A Meru County farmer Germano mugambi who started sorghum farming in 2013 is now earning close to Sh250,000 from the crop after finding market in Shalem investments, a private company dealing with grains.
Before this, Germano had no other dependable source of income yet he had to support his children and aging mother. He started by cultivating two acres of the crop. The following season he planted five acres of sorghum from which he harvested 6,750 kg. This earned him an income of Sh175,000. He is one of the farmers from Meru County who benefited from training on how to double sorghum production.
The training was conducted by a consortium supported by the Kenya Agricultural Productivity Programme (KAPP) to improve production and income among smallholder sorghum farmers from 2013 to 2015.
After the training, Germano planted another five acres of sorghum from which he estimates to harvest 10,000 kg of sorghum and earn an income of Sh250,000. He is also an agent, buying and bulking sorghum grain which he sells to Shalem Investments, a private company. In 2013, he mobilized up to 100 farmers who produced and sold 420,000 kg of sorghum worth Sh10.5m.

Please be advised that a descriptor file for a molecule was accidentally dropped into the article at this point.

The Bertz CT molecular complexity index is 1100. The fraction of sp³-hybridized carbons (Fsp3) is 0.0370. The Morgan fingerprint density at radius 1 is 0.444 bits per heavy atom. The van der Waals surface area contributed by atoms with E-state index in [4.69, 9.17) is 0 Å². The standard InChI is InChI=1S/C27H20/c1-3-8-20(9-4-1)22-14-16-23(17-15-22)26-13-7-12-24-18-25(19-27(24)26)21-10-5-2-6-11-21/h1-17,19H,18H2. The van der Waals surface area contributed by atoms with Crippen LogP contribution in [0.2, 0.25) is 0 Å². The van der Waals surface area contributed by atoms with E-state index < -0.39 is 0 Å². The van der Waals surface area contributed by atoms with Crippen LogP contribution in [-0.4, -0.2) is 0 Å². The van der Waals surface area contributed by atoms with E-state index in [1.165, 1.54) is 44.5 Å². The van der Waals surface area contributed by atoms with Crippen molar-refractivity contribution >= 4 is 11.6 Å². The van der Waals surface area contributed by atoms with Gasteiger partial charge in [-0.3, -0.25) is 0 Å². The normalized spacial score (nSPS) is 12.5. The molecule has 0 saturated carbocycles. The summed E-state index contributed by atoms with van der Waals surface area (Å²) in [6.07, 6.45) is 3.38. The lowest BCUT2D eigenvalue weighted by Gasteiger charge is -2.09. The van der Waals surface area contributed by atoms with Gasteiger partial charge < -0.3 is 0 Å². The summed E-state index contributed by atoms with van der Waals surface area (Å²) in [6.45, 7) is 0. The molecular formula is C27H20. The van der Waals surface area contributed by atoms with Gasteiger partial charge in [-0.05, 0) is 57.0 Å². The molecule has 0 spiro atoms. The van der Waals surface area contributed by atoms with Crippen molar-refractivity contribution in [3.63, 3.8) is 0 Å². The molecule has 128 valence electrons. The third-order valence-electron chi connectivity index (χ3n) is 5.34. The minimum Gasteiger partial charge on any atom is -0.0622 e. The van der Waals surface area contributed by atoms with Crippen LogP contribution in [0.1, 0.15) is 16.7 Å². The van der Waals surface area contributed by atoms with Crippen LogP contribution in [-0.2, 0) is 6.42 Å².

The sorghum was sold to Shalem Investments. Being one of the 100 farmers he used his share of the income to complete building the permanent stone house. This enabled him to move from the semi-permanent house he has been living in with his family for many years. Also, he purchased two bulls which he uses for ploughing. Germano plans to start large scale farming by leasing land.
According to the 2018 Economic Survey report, Kenya produced 144,000 metric tonnes of sorghum in 2017 which was not enough for domestic consumption, this prompted importation of 133,000 metric tonnes to cover the deficit.
In Kenya, sorghum is one of the traditional cereal crops with a wide agro-ecological adaptation and great potential to improve food and nutrition security, and to enhance industrial growth. A baseline survey conducted in Nakuru and Siaya Counties by the ministry of agriculture in 2012, found out that sorghum production and uptake is low. Despite the numerous benefits that sorghum possesses and research efforts made in the past, its adoption, production and utilization as a staple and commercial crop in Kenya remains low.
This is largely due to low yield, lack of specific varieties for the diverse products, inadequate product promotion, poor marketing linkages and unfavourable policy environment. At the farm level, sorghum production is limited by poor agronomic practices, diseases and pests, un-developed seed supply systems and poor marketing channels. Besides, there has been limited involvement of women, who are the majority in agricultural production, in decision-making on production options.